Associate Professor Katherine Andrews from Griffith’s Eskitis Institute for Drug Discovery has joined an international team of researchers working on new drugs to combat deadly parasites.
Each year more than a million people worldwide die from malaria, schistosomiasis, leishmaniases and trypanosomiasis (sleeping sickness) and the problem is becoming worse as the parasites which cause these diseases become resistant to existing drug treatments.
The European Union and the Australian National Health and Medical Research Council are co-sponsoring a $7.5 million program to discover, evaluate and develop new drugs that can target key proteins essential for the growth of these parasites which are transmitted by mosquitoes, freshwater snails, sand flies and tsetse flies.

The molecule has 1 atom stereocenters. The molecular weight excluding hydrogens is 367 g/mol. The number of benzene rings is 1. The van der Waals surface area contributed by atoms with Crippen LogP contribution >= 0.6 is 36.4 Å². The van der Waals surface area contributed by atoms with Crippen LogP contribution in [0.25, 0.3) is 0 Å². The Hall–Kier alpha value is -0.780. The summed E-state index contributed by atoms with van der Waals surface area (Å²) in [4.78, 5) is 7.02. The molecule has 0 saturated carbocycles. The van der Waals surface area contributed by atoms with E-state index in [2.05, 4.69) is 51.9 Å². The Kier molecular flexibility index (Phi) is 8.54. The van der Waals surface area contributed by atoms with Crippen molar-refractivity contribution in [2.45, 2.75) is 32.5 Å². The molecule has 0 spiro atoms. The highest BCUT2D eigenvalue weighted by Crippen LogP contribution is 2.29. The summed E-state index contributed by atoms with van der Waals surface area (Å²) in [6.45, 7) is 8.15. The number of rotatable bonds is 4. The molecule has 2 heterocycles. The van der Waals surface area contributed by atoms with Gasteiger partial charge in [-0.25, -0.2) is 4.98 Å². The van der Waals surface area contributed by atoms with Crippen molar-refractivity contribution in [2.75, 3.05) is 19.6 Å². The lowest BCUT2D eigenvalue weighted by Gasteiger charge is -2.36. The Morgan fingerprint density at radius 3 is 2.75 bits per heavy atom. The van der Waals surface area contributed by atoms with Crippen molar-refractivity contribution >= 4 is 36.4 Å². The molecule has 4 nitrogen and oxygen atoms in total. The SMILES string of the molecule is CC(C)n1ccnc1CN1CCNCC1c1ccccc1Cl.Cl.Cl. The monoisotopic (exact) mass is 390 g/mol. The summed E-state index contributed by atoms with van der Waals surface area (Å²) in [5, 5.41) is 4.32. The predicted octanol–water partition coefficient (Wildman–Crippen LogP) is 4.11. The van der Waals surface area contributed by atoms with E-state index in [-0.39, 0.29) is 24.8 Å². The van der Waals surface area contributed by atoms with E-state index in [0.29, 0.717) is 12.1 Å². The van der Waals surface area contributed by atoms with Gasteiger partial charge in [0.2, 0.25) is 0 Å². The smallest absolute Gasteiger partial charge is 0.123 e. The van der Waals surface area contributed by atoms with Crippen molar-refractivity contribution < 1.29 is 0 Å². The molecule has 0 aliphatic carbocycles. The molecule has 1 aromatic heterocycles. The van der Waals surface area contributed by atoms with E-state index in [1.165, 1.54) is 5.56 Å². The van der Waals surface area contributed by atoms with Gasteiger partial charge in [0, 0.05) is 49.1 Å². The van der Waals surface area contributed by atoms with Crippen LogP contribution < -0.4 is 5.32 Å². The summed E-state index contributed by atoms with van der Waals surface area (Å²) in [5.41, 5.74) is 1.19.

Associate Professor Katherine Andrews said the growing ineffectiveness of current medications is emerging as a global problem.
“Effective new drugs are desperately needed and this multinational collaborative program has the potential to deliver exciting new drug leads and important information to help develop them for therapeutic application,” Associate Professor Andrews said.
Griffith has joined a consortium of researchers from France, Germany, Italy, Sweden, the UK, Brazil and Australia to carry out the work.
Professor David Fairlie from the Institute for Molecular Bioscience at University of Queensland is also working on the project.
“This is a fantastic opportunity for chemists, biochemists, parasitologists and industry to use shared resources in finding new treatments that can improve the lives of hundreds of millions of people around the globe afflicted by these infections,” Professor Fairlie said.
Director of the Eskitis Institute for Drug Discovery, Professor Ronald J Quinn AM said these sorts of research collaborations are vital to find new drugs to fight diseases that burden the developing world.
“Research needs to become more collaborative and multidisciplinary to succeed,” Professor Quinn said.
“By bringing together Australian and European researchers, this project points the way to the future of global health research.”